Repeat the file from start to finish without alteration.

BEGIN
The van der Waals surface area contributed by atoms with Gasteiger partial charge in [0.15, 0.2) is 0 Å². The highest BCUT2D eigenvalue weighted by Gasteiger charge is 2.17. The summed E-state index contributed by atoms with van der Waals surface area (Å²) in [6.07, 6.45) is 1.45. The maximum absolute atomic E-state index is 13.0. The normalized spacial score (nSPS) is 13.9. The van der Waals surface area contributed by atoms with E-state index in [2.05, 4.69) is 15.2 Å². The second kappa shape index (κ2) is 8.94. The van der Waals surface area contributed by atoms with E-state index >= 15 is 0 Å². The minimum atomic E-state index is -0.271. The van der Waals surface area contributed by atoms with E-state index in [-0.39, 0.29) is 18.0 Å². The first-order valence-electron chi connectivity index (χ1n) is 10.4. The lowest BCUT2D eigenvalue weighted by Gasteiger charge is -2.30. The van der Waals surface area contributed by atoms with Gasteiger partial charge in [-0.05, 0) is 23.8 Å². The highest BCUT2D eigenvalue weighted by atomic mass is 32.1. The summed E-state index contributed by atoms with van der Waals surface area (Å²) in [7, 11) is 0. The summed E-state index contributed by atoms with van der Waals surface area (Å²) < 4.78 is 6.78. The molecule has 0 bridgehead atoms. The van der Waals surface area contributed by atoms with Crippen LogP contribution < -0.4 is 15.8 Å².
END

The van der Waals surface area contributed by atoms with Gasteiger partial charge in [0.15, 0.2) is 0 Å². The highest BCUT2D eigenvalue weighted by Gasteiger charge is 2.17. The summed E-state index contributed by atoms with van der Waals surface area (Å²) in [6.07, 6.45) is 1.45. The maximum absolute atomic E-state index is 13.0. The normalized spacial score (nSPS) is 13.9. The van der Waals surface area contributed by atoms with E-state index in [2.05, 4.69) is 15.2 Å². The second kappa shape index (κ2) is 8.94. The van der Waals surface area contributed by atoms with E-state index >= 15 is 0 Å². The minimum atomic E-state index is -0.271. The van der Waals surface area contributed by atoms with E-state index in [-0.39, 0.29) is 18.0 Å². The first-order valence-electron chi connectivity index (χ1n) is 10.4. The lowest BCUT2D eigenvalue weighted by Gasteiger charge is -2.30. The van der Waals surface area contributed by atoms with Gasteiger partial charge in [-0.05, 0) is 23.8 Å². The highest BCUT2D eigenvalue weighted by atomic mass is 32.1. The summed E-state index contributed by atoms with van der Waals surface area (Å²) in [7, 11) is 0. The summed E-state index contributed by atoms with van der Waals surface area (Å²) < 4.78 is 6.78. The molecule has 0 bridgehead atoms. The van der Waals surface area contributed by atoms with Crippen LogP contribution < -0.4 is 15.8 Å².